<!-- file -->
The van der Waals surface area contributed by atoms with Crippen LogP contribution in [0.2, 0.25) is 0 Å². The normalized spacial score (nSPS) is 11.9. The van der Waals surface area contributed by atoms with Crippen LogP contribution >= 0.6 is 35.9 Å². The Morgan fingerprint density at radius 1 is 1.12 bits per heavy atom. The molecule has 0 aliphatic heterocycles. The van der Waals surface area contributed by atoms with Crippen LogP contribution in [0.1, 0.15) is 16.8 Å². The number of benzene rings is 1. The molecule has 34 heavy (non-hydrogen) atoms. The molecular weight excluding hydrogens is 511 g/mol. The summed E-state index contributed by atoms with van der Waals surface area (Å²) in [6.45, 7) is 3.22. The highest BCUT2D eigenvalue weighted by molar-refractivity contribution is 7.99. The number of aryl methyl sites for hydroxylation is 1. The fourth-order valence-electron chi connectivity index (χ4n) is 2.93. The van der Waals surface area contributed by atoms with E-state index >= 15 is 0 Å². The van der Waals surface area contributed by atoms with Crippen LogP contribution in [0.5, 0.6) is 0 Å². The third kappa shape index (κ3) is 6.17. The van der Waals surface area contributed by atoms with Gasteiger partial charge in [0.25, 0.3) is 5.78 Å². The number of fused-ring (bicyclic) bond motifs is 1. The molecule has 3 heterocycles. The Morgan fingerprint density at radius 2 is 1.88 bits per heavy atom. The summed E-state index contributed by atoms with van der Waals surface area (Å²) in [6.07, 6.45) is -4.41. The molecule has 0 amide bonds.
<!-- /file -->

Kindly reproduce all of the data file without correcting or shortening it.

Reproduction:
The van der Waals surface area contributed by atoms with Crippen LogP contribution in [0.2, 0.25) is 0 Å². The normalized spacial score (nSPS) is 11.9. The van der Waals surface area contributed by atoms with Crippen LogP contribution >= 0.6 is 35.9 Å². The Morgan fingerprint density at radius 1 is 1.12 bits per heavy atom. The molecule has 0 aliphatic heterocycles. The van der Waals surface area contributed by atoms with Crippen LogP contribution in [0.1, 0.15) is 16.8 Å². The number of benzene rings is 1. The molecule has 34 heavy (non-hydrogen) atoms. The molecular weight excluding hydrogens is 511 g/mol. The summed E-state index contributed by atoms with van der Waals surface area (Å²) in [6.45, 7) is 3.22. The highest BCUT2D eigenvalue weighted by molar-refractivity contribution is 7.99. The number of aryl methyl sites for hydroxylation is 1. The fourth-order valence-electron chi connectivity index (χ4n) is 2.93. The van der Waals surface area contributed by atoms with E-state index >= 15 is 0 Å². The van der Waals surface area contributed by atoms with Crippen LogP contribution in [0.5, 0.6) is 0 Å². The third kappa shape index (κ3) is 6.17. The van der Waals surface area contributed by atoms with Gasteiger partial charge in [0.25, 0.3) is 5.78 Å². The number of fused-ring (bicyclic) bond motifs is 1. The molecule has 3 heterocycles. The Morgan fingerprint density at radius 2 is 1.88 bits per heavy atom. The summed E-state index contributed by atoms with van der Waals surface area (Å²) in [6.07, 6.45) is -4.41. The molecule has 0 amide bonds.